- Or there could be evictions: Without the voucher subsidies landlords could “even try to evict vulnerable families, seniors and others” according to the CBPP, and Yentel said that the contract expirations “put the homes of nearly 70,000 low-income renters at risk of serious rent hikes and evictions."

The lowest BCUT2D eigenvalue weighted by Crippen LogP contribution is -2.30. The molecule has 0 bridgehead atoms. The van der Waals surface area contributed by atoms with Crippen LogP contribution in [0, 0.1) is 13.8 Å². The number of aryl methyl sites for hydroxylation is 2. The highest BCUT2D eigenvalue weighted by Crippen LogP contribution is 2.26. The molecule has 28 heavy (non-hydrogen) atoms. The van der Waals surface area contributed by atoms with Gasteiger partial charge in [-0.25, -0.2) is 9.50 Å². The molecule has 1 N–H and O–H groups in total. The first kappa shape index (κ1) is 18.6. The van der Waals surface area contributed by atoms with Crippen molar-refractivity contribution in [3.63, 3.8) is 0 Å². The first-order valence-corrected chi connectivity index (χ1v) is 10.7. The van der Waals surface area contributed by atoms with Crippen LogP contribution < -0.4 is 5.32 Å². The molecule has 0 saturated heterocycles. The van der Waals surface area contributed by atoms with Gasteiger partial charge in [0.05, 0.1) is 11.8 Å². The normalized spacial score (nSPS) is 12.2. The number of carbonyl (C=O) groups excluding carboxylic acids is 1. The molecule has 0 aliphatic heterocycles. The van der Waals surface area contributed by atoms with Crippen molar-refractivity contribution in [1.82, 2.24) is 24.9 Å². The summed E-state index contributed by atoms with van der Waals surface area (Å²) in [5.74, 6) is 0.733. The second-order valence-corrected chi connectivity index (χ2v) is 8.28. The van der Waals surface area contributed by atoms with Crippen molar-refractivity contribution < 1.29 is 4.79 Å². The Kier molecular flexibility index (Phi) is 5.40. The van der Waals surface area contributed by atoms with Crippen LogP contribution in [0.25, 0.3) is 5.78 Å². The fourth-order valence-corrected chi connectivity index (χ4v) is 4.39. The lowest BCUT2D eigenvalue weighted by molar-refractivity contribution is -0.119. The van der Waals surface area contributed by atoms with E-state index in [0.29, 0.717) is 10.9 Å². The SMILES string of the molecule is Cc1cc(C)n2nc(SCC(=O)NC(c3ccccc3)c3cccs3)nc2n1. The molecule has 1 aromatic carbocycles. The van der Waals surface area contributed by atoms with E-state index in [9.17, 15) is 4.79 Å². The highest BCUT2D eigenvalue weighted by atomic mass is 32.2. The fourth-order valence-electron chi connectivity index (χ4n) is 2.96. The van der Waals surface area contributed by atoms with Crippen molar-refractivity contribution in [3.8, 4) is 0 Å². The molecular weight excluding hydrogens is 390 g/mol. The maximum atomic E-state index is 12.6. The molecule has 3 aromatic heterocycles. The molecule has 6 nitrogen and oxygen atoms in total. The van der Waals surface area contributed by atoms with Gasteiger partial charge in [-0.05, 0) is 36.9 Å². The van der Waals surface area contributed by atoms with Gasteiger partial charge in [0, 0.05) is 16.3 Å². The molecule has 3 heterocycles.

- No guarantees from HUD: Unlike the USDA, HUD itself has not been issuing communications through the shutdown. The executive director of the Council of Large Public Housing Authorities, Sunia Zaterman, said that, "Without a guarantee from HUD that funding will be available in March, many Public Housing Authorities will need to notify landlords and residents next month that delayed payments are a possibility. Anxious residents and landlords fearful of missed payments, combined with other cascading impacts due to lack of staffing at HUD, including program grants not being renewed and affordable housing development deals not being approved, amount to an unmitigated disaster for millions of low-income families.”